Gov. Tom Wolf of Pennsylvania speaks at a news conference with Lt. Gov. John Fetterman in his Capitol reception room, Thursday, Jan. 24, 2019 in Harrisburg, Pa. The men announced that Fetterman will open a "conversation" about legalizing marijuana in Pennsylvania by scheduling a series of town hall-style sessions on it. (AP Photo/Marc Levy) Wolf-Marijuana
Gov. Tom Wolf of Pennsylvania speaks at a news conference with Lt. Gov. John Fetterman in his Capitol reception room, Thursday, Jan. 24, 2019 in Harrisburg, Pa. The men announced that Fetterman will open a "conversation" about legalizing marijuana in Pennsylvania by scheduling a series of town hall-style sessions on it. (AP Photo/Marc Levy)

The governor and US Senate candidate, both vocal advocates for the legalization of adult-use recreational marijuana in Pennsylvania, said the new pardon project will give residents with minor, non-violent marijuana convictions a second chance to improve their lives.

Pennsylvania Gov. Tom Wolf and fellow Democrat, Lt. Gov. John Fetterman, announced a new program aimed at pardoning past low-level marijuana convictions.

Dubbed the Pennsylvania Marijuana Pardon Project, the initiative is a “coordinated effort for a one-time, large-scale pardoning project for people with select minor, non-violent marijuana criminal convictions,” according to a statement from the governor’s office.

“This pardon project has the potential to open the door for thousands of Pennsylvanians – the college grad looking to start their career, the grandparent who’s been wanting to chaperone a field trip, or any Pennsylvanian who’s been told ‘no’ for much-needed assistance,” Wolf said. “Now’s your chance.”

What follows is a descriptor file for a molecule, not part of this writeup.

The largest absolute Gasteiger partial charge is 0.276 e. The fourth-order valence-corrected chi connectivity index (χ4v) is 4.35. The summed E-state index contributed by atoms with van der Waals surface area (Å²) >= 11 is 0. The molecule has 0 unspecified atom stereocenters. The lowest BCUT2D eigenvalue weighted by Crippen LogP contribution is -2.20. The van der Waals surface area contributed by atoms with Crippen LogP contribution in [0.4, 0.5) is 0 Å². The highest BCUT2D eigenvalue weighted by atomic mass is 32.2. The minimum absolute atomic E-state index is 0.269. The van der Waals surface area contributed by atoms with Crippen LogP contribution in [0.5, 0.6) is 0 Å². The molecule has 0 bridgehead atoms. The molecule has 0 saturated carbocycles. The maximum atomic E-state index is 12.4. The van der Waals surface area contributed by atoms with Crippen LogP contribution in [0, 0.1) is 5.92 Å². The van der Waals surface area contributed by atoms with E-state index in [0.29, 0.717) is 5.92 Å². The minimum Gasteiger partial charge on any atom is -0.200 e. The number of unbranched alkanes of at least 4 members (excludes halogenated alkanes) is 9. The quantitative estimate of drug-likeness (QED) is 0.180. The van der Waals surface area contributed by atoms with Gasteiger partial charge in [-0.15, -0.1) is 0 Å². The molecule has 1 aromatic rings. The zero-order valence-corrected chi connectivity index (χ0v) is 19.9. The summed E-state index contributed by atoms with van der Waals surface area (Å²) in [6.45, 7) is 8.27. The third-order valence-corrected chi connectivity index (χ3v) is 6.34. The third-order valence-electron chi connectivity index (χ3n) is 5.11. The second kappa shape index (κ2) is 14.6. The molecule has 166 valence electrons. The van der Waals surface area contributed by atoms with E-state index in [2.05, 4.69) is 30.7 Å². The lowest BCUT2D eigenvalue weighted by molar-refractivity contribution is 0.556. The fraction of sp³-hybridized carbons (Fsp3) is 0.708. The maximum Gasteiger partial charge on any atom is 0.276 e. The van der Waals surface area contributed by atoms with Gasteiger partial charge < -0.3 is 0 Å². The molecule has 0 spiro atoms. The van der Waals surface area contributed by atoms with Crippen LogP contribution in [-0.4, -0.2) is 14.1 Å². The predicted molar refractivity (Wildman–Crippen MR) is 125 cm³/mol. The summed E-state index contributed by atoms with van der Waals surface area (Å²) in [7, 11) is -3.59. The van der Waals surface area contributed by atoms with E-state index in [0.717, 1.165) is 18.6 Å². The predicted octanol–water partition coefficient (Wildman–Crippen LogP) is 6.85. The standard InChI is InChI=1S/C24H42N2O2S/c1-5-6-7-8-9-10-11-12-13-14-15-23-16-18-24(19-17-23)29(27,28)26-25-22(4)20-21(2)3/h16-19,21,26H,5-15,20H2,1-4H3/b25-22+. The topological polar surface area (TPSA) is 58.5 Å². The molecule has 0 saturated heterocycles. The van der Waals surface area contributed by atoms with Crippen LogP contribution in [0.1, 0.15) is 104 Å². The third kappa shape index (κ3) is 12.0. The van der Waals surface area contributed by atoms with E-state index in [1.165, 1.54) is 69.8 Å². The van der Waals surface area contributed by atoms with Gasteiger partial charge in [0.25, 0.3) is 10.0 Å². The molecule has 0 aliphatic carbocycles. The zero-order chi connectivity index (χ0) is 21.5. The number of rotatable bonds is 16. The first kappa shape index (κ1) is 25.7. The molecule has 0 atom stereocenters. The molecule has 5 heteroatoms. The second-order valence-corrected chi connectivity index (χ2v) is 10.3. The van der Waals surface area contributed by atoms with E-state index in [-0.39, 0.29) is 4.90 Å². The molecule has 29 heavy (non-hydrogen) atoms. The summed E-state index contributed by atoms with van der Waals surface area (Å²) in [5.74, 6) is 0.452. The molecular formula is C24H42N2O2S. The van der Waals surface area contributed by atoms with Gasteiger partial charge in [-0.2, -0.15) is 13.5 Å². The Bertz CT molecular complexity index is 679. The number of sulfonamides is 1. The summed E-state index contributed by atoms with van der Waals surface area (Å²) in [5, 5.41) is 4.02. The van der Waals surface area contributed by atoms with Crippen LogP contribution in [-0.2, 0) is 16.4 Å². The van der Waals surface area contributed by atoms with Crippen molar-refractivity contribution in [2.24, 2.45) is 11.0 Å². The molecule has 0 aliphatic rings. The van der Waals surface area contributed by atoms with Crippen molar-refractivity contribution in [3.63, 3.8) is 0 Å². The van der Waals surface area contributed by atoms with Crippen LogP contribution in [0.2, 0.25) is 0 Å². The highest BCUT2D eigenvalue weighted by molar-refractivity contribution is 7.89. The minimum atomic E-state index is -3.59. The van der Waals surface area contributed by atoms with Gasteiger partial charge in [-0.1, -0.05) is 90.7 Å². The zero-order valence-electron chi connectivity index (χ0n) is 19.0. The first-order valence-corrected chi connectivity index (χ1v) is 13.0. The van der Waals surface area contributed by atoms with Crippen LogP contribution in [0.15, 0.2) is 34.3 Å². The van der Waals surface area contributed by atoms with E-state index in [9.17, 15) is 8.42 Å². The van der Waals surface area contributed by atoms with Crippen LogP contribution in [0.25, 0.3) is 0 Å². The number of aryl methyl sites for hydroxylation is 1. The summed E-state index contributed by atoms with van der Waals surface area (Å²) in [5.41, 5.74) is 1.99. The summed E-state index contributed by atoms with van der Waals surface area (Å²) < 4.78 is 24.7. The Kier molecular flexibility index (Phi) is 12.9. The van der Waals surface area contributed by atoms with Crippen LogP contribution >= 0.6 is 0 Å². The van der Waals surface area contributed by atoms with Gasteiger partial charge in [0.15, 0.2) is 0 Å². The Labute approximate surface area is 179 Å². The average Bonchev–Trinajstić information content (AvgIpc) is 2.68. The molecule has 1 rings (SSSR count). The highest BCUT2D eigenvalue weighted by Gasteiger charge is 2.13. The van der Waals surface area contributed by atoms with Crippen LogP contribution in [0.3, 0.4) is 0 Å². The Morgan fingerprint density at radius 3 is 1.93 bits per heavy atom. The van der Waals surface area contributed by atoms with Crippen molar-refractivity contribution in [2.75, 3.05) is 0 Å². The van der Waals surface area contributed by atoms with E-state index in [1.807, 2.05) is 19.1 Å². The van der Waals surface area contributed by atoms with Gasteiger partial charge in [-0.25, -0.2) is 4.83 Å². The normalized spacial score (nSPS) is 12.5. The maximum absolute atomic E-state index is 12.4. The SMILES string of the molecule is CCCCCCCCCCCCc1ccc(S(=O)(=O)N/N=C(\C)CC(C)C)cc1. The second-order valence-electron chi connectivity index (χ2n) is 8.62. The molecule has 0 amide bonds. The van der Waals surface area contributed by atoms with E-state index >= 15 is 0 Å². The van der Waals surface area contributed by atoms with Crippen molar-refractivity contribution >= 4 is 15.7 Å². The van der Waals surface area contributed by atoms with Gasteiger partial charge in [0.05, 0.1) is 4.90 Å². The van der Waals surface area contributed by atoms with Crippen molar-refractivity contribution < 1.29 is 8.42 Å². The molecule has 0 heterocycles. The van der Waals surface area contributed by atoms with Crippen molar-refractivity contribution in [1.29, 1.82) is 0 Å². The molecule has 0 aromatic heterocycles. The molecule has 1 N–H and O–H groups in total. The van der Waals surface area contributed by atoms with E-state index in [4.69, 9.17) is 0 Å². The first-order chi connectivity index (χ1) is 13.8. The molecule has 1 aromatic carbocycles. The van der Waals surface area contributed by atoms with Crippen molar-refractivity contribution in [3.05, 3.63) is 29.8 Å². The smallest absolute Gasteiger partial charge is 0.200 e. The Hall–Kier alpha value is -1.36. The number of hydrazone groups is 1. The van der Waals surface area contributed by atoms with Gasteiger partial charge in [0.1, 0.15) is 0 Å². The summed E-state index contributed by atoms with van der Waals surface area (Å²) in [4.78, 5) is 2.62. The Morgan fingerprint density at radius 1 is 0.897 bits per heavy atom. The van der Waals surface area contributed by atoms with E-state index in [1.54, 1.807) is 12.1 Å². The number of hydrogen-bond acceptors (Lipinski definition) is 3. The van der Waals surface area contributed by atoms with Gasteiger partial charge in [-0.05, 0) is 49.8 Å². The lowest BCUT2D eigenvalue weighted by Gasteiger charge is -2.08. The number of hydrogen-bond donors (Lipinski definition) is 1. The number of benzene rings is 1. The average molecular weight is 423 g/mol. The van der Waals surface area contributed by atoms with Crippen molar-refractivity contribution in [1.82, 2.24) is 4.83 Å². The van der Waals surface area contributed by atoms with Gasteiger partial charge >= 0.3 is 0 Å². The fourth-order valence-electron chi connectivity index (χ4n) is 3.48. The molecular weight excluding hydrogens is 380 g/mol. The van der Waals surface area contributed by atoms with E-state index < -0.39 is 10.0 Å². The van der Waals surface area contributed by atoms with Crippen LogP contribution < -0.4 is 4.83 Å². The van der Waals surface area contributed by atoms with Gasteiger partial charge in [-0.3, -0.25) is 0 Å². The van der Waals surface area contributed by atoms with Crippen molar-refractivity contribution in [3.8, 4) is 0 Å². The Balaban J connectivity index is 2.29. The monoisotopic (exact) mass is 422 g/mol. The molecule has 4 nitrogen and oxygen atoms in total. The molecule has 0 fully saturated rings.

The Pennsylvania Board of Pardons will be accepting applications online for the pardon project until Sept. 30. Those eligible for pardons include individuals who have convictions for either “possession of marijuana” or “marijuana, small amount personal use” for an amount under 30 grams. The conviction must have taken place in the commonwealth and, while there is no age limit on the conviction, only those without additional convictions on their record are eligible to apply. 

The governor’s office estimates that thousands of Pennsylvanians are eligible for a pardon.

Since taking office, Wolf has granted 2,098 pardons, 326 of which were part of an expedited review for nonviolent marijuana-related offenses. 

Urging those who are eligible to apply for relief, Fetterman said the pardon project will deliver a second chance to thousands of residents trying to improve their lives at a time when GOP lawmakers refuse to “take the commonsense approach and just legalize it.”

“Nobody should be turned down for a job, housing, or volunteering at your child’s school because of some old nonviolent weed charge, especially given that most of us don’t even think this should be illegal,” Fetterman said.

Both Wolf and Fetterman, Pennsylvania’s Democratic candidate for US Senate, have been vocal advocates for the legalization of adult-use recreational marijuana in Pennsylvania. Ahead of President Joe Biden’s visit to Pittsburgh over the Labor Day holiday, Fetterman called on him to work to decriminalize marijuana .

In 2019, Fetterman visited every county in the state, hosting town halls about legalization, and found that 65-70% of the attendees supported legalizing recreational marijuana for adult use. This prompted Wolf to add his support for legalization.